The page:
Lysbeth, a Tale of the Dutch eBook

This eBook from the Gutenberg Project consists of approximately 573 pages of information about Lysbeth, a Tale of the Dutch.

Weak and wounded as he was, Foy’s heart sank in him at the words of this man, this devil who had betrayed his mother with a mock marriage, and who was the father of Adrian.  The idea of making the heiress his wife was one worthy of his evil ingenuity, and why should he not put it into practice?  Elsa, of course, would rebel, but Alva’s officials in such days had means of overcoming any maidenly reluctance, or at least of forcing women to choose between death and degradation.  Was it not common for them even to dissolve marriages in order to give heretics to new husbands who desired their wealth?  There was no justice left in the land; human beings were the chattels and slaves of their oppressors.  Oh God! what was there to do, except to trust in God?  Why should they be tortured, murdered, married against their wills, for the sake of a miserable pile of pelf?  Why not tell the truth and let the fellow take the money?  He had measured up his man, and believed that he could drive a bargain with him.  Ramiro wanted money, not lives.  He was no fanatic; horrors gave him no pleasure; he cared nothing about his victims’ souls.  As he had betrayed his mother, Lysbeth, for cash, so he would be willing to let them all go for cash.  Why not make the exchange?

Then distinct, formidable, overwhelming, the answer rose up in Foy’s mind.  Because he had sworn to his father that nothing which could be imagined should induce him to reveal this secret and betray this trust.  And not only to his father, to Hendrik Brant also, who already had given his own life to keep his treasure out of the hands of the Spaniards, believing that in some unforeseen way it would advantage his own land and countrymen.  No, great as was the temptation, he must keep the letter of his bond and pay its dreadful price.  So again Foy answered,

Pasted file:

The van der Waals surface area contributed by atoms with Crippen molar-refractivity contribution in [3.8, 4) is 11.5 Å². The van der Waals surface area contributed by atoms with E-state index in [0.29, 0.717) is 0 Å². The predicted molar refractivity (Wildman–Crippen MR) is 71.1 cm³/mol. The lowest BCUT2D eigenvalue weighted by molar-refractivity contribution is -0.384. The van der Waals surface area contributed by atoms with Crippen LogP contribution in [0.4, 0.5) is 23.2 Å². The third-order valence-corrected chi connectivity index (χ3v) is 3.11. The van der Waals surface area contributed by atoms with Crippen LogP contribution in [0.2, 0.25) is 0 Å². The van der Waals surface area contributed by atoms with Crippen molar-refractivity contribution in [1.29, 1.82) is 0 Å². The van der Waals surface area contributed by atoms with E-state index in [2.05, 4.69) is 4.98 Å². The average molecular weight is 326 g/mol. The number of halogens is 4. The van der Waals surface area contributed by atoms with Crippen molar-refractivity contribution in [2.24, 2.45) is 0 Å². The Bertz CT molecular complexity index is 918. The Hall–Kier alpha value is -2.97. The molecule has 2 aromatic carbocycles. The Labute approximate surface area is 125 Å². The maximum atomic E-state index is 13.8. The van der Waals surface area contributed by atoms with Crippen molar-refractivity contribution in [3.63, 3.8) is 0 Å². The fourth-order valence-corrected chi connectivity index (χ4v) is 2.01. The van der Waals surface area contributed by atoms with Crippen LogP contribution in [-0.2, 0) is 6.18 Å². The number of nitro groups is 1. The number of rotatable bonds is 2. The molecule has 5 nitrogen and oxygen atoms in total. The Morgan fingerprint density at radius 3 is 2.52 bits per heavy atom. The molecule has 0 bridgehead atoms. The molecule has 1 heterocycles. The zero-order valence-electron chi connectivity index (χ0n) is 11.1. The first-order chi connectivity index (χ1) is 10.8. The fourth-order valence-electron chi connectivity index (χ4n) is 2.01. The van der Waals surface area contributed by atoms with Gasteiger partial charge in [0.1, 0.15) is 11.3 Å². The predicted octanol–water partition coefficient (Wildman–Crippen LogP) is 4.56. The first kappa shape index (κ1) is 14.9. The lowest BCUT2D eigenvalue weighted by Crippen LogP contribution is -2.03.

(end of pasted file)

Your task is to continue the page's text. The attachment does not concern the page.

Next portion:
“It is useless to try to bribe me, for I do not know where the money is.”

“Very well, Heer Foy van Goorl, now we have a plain issue before us, but I will still try to protect you against yourself—­the warrant shall remain blank for a little while.”

Then he called aloud, “Sergeant, ask the Professor Baptiste to be so good as to step this way.”



The sergeant left the room and presently returned, followed by the Professor, a tall hang-dog looking rogue, clad in rusty black, with broad, horny hands, and nails bitten down to the quick.

“Good morning to you, Professor,” said Ramiro.  “Here are two subjects for your gentle art.  You will begin upon the big one, and from time to time report progress, and be sure, if he becomes willing to reveal what I want to know—­never mind what it is, that is my affair—­come to summon me at once.”

“What methods does your Excellency wish employed?”

“Man, I leave that to you.  Am I a master of your filthy trade?  Any method, provided it is effective.”

Project Gutenberg
Lysbeth, a Tale of the Dutch from Project Gutenberg. Public domain.
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